A friend writes, “For basically the past six months or so I’ve been trying to tell my lefty friends in so many words, ‘Hey, there are a bunch of people on the Internet who are waiting for someone to tell them it’s okay to start shooting at you.’” He became concerned when a thread at the non-political firearms-enthusiasts website he regularly follows became filled with comments in all caps referring to liberals as enemies who must be shot. Developments both online and off following Donald Trump’s election have caused me to share his concern.
In December, an author at the biggest and most explicitly non-political gun site, the Firearms Blog (its tagline is “Firearms, not politics”), recounted his experience with an outfit that offers tactical training based on the methods of the Israel Defense Forces. The moderator soon had to begin deleting comments. One that remains protested, “as if through the millennia, hundreds of nations, principalities and city-states reached the same conclusions,” and urged the curious to check out Judaism.is/genocide.html where one can watch the film Jewish Ritual Murder Revisited: The Hidden Cult.
Four days after Donald Trump’s inauguration, a community member on a moderate firearms law site, PAGunBlog, a civil redoubt welcoming “active participation by both firearms enthusiasts and people who hate them,” described his shock from that morning’s web-surf when “a long-time commenter who I recognized as right-leaning but mostly moderate commented that ‘The Jews own and control everything in America…’ Not many months ago no one except a flaming neo-Nazi would have dreamed of expressing such an opinion, but today it seems to have become an acceptable element of our discourse. I noticed that no one replied to or castigated the comment.”
Then came February 1 in Berkeley and things really started getting scary.
The saga of what happened when Milo Yiannopoulos came to speak at the flagship campus of the University of California has since become foundational, not just with the alt-right but with quite nearly the entire right. Alt-right provocateur Yiannopoulos was turned back by violent protests, which culminated in the burning of a portable generator. Stuffed down the wingnut memory hole are the events that preceded the mêlée. The violence was, in fact, preceded by peaceful protests by approximately 1,500 Berkeley students, until they were waylaid by a tiny handful of off-campus “Black Bloc” and “antifa,” or anti-fascist, cadres who believe racist speech licenses violent resistance. It was also preceded, less than two weeks earlier, by the shooting of a Milo protester in Seattle, by a gunman who has yet to be charged with any crime.
The Battle of Berkeley accelerated the construction of a body of mythology: the left has escalated its resistance to Trump into literal war, so Trump supporters must be prepared to resort to violence to oppose it.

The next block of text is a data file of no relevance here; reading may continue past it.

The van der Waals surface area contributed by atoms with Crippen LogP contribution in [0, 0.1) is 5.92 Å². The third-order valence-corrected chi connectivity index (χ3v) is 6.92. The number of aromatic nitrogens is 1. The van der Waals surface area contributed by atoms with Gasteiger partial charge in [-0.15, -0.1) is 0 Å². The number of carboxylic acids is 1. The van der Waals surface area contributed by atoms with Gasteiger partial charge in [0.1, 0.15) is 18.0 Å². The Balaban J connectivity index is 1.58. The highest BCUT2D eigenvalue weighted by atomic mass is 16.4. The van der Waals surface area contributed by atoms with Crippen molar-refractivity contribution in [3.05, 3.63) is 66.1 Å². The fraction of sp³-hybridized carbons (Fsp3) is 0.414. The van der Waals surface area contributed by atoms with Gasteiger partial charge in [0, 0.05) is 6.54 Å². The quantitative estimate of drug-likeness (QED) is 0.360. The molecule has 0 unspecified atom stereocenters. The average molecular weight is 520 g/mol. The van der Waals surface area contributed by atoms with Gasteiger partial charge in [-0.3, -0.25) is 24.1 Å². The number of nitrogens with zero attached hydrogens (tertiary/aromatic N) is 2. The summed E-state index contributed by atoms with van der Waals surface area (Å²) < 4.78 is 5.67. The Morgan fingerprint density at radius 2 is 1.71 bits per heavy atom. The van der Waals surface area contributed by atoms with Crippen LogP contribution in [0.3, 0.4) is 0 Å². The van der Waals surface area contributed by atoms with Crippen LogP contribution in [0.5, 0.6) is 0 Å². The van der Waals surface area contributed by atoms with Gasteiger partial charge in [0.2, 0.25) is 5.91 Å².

How afraid of this should you be? The most interesting answers to that question do not come from the left. They come from concerned voices on the right, who’ve been monitoring the chatter with mounting alarm, going public with pleas to liberals to still the antifa renegades before bodies begin piling up. The most convincing evidence that they have a point comes in the ensuing comment threads, where the need to prepare for armed force is taken as gospel.
The proprietor of Being Libertarian, a Facebook community with 438,888 likes, wrote of Berkeley, “This was a riot,” and urged liberals to “BE LOUD” and renounce the rioters: “Conservatives are going to have a field day with this. If you just sit there quietly, you’re essentially letting yourself be associated with campus-pillaging barbarians.” He added, “You should consider yourself lucky nobody shot you.”
Clearly, this man knows his audience. The comment, “When someone has set your car on fire and is chasing you around with a blunt object, you get to make an executive decision regarding your continued existence,” got 1,403 likes. The conviction that this would be acting in self-defense was affirmed by the man who wrote, “these riots that have been occurring are what got my ass in gear to get the final steps of my pistol permit application completed. My unrestricted carry permit can’t come soon enough.” Someone reminded him a gun license “is not a license to kill.” His response: “Yes I’m aware. I just refuse to end up a helpless victim when crazy shit like this goes down.”
Oleg Volk is an advertising professional and Second Amendment activist based in Nashville. He wrote on a Facebook wall about the Berkeley events: “Rioting? That’s how you get Freikorps reenacting the demise of the Bavarian Republic with full approval of the majority of the population.” The Freikorps were volunteer paramilitaries set up by German World War I veterans that violently put down Communist uprisings, piling up bodies by the thousands; the movement officially came to a close in 1933 when Freikorps leaders surrendered their battle flags in loyalty to the Nazi command. Volk made it clear that he was opposed to such escalation. Commenters responding to his post were not. “Trying to decide if I will be unhappy or happy to don Freikorps attire. Then what to bring to the party,” said one. Others discussed appropriate armaments—“Ill see your 308 and raise you a 45-70” [sic]—until one Richard Carter trumped them all: “see you all that crap 50 bmg.” He was referring the .50-caliber Browning machine gun, a weapon useful for downing low-flying aircraft. After all, another commenter observed, “The Brownshirts are all liberals now.”
Another commenter offered a “Side note: Ever notice they don’t try that shit somewhere like Texas or Florida, where the odds are good that Joe Public will ventilate their asses when assaulted.” As it happened, one month later events provided a natural experiment to prove or disprove his hypothesis.